All summer long, my son has been on an Encyclopedia Brown kick – reading every book about the boy detective that the library owns. The stories about the clever kid who solves mysteries with his brains are interesting and fun, and my son loves to read them out loud – and challenge me to figure things out before Encyclopedia does. I never do. And so it was with great sadness that we heard that Donald Sobol, the author of this beloved series, died this week at 87.
According to the New York Times obituary, Mr. Sobol wrote 28 Encyclopedia Brown books through the years, the last one just before he died. Fortunately, we can look forward to reading Encyclopedia Brown and the Case of the Soccer Scheme this October.
In all of the flashiness of today’s books for children – with magic and futuristic worlds and fantastical creatures dominating the genre – Encyclopedia Brown is refreshingly ordinary. He lives in a small town with his father and mother, has a tough girl sidekick named Sally Kimball, and a nemesis named Bugs Meany. Funny things happen in the books, and there are certainly some dramatic moments, but mostly their appeal lies in how Encyclopedia uses his knowledge of facts -- both big and small -- to solve mysteries. The stories are like little puzzles, and there is much satisfaction and pleasure in looking for clues and matching your wits against those of the boy detective.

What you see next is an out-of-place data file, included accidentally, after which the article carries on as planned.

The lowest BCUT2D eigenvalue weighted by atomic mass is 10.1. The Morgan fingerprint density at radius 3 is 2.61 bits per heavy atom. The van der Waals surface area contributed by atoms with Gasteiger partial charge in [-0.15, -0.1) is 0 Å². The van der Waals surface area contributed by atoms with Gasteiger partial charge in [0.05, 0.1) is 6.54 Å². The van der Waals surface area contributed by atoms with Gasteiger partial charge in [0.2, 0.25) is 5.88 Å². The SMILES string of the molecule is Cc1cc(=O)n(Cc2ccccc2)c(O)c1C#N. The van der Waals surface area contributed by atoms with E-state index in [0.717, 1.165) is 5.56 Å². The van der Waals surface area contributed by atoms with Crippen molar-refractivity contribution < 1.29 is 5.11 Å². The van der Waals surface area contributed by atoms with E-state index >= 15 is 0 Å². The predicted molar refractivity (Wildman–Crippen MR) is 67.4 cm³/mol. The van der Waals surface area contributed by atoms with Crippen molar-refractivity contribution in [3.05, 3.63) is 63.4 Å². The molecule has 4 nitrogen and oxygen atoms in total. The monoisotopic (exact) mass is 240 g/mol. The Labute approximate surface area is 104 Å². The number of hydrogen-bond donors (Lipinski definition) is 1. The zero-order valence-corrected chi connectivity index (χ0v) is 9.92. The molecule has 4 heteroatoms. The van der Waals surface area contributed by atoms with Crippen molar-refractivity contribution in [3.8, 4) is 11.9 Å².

Thank you, Donald, for a great character and for so many tricky puzzles to solve through the years. The books are as good today as they were when they first came out, and parents looking for an engaging series for their children need look no further than the books about a boy called Encyclopedia.